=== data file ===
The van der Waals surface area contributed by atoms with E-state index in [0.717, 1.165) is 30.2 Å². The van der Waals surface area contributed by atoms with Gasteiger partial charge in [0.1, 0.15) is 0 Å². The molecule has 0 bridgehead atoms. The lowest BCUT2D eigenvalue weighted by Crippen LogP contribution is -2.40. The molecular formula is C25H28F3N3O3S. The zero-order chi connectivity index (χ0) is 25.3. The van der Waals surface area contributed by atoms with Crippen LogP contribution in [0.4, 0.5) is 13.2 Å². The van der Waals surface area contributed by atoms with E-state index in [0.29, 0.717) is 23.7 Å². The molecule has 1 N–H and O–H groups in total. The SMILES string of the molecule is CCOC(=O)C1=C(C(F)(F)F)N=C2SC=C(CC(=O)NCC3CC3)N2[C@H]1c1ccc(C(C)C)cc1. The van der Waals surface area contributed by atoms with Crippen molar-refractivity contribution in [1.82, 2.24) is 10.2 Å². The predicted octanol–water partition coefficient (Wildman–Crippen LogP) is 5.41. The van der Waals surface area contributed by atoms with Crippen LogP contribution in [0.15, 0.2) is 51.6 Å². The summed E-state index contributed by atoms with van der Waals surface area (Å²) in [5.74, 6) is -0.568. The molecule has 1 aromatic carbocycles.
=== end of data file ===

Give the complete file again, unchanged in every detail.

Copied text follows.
The van der Waals surface area contributed by atoms with E-state index in [0.717, 1.165) is 30.2 Å². The van der Waals surface area contributed by atoms with Gasteiger partial charge in [0.1, 0.15) is 0 Å². The molecule has 0 bridgehead atoms. The lowest BCUT2D eigenvalue weighted by Crippen LogP contribution is -2.40. The molecular formula is C25H28F3N3O3S. The zero-order chi connectivity index (χ0) is 25.3. The van der Waals surface area contributed by atoms with Crippen LogP contribution in [0.4, 0.5) is 13.2 Å². The van der Waals surface area contributed by atoms with E-state index in [0.29, 0.717) is 23.7 Å². The molecule has 1 N–H and O–H groups in total. The SMILES string of the molecule is CCOC(=O)C1=C(C(F)(F)F)N=C2SC=C(CC(=O)NCC3CC3)N2[C@H]1c1ccc(C(C)C)cc1. The van der Waals surface area contributed by atoms with Crippen molar-refractivity contribution in [1.82, 2.24) is 10.2 Å². The predicted octanol–water partition coefficient (Wildman–Crippen LogP) is 5.41. The van der Waals surface area contributed by atoms with Crippen LogP contribution in [0.15, 0.2) is 51.6 Å². The summed E-state index contributed by atoms with van der Waals surface area (Å²) in [5.74, 6) is -0.568. The molecule has 1 aromatic carbocycles.